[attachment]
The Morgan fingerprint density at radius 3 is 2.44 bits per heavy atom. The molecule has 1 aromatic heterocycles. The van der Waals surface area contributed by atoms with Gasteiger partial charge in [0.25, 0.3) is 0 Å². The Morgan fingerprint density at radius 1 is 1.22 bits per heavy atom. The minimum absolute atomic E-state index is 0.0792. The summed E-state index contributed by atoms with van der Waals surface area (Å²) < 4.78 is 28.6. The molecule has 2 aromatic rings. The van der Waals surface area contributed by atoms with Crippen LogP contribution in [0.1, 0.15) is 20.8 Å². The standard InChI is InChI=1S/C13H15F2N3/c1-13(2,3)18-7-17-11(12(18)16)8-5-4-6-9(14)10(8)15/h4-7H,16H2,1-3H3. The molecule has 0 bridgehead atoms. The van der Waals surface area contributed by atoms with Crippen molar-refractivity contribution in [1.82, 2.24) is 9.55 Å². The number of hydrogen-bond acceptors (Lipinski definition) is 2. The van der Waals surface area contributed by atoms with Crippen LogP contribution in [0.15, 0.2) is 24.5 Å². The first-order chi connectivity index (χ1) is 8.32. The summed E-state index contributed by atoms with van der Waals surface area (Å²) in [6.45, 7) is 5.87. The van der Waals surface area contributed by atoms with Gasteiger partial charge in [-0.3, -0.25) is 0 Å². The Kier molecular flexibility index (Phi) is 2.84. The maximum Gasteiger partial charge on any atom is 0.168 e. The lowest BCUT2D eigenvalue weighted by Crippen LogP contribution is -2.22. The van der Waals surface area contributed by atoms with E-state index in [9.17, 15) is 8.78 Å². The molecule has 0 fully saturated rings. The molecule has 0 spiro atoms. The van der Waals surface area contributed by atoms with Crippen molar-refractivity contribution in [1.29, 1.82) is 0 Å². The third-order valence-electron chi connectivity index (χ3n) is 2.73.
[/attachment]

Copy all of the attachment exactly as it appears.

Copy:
The Morgan fingerprint density at radius 3 is 2.44 bits per heavy atom. The molecule has 1 aromatic heterocycles. The van der Waals surface area contributed by atoms with Gasteiger partial charge in [0.25, 0.3) is 0 Å². The Morgan fingerprint density at radius 1 is 1.22 bits per heavy atom. The minimum absolute atomic E-state index is 0.0792. The summed E-state index contributed by atoms with van der Waals surface area (Å²) < 4.78 is 28.6. The molecule has 2 aromatic rings. The van der Waals surface area contributed by atoms with Crippen LogP contribution in [0.1, 0.15) is 20.8 Å². The standard InChI is InChI=1S/C13H15F2N3/c1-13(2,3)18-7-17-11(12(18)16)8-5-4-6-9(14)10(8)15/h4-7H,16H2,1-3H3. The molecule has 0 bridgehead atoms. The van der Waals surface area contributed by atoms with Crippen molar-refractivity contribution in [1.82, 2.24) is 9.55 Å². The number of hydrogen-bond acceptors (Lipinski definition) is 2. The van der Waals surface area contributed by atoms with Crippen LogP contribution in [0.15, 0.2) is 24.5 Å². The first-order chi connectivity index (χ1) is 8.32. The summed E-state index contributed by atoms with van der Waals surface area (Å²) in [6.45, 7) is 5.87. The van der Waals surface area contributed by atoms with Gasteiger partial charge in [-0.3, -0.25) is 0 Å². The Kier molecular flexibility index (Phi) is 2.84. The maximum Gasteiger partial charge on any atom is 0.168 e. The lowest BCUT2D eigenvalue weighted by Crippen LogP contribution is -2.22. The van der Waals surface area contributed by atoms with E-state index in [9.17, 15) is 8.78 Å². The molecule has 0 fully saturated rings. The molecule has 0 spiro atoms. The van der Waals surface area contributed by atoms with Crippen molar-refractivity contribution in [1.29, 1.82) is 0 Å². The third-order valence-electron chi connectivity index (χ3n) is 2.73.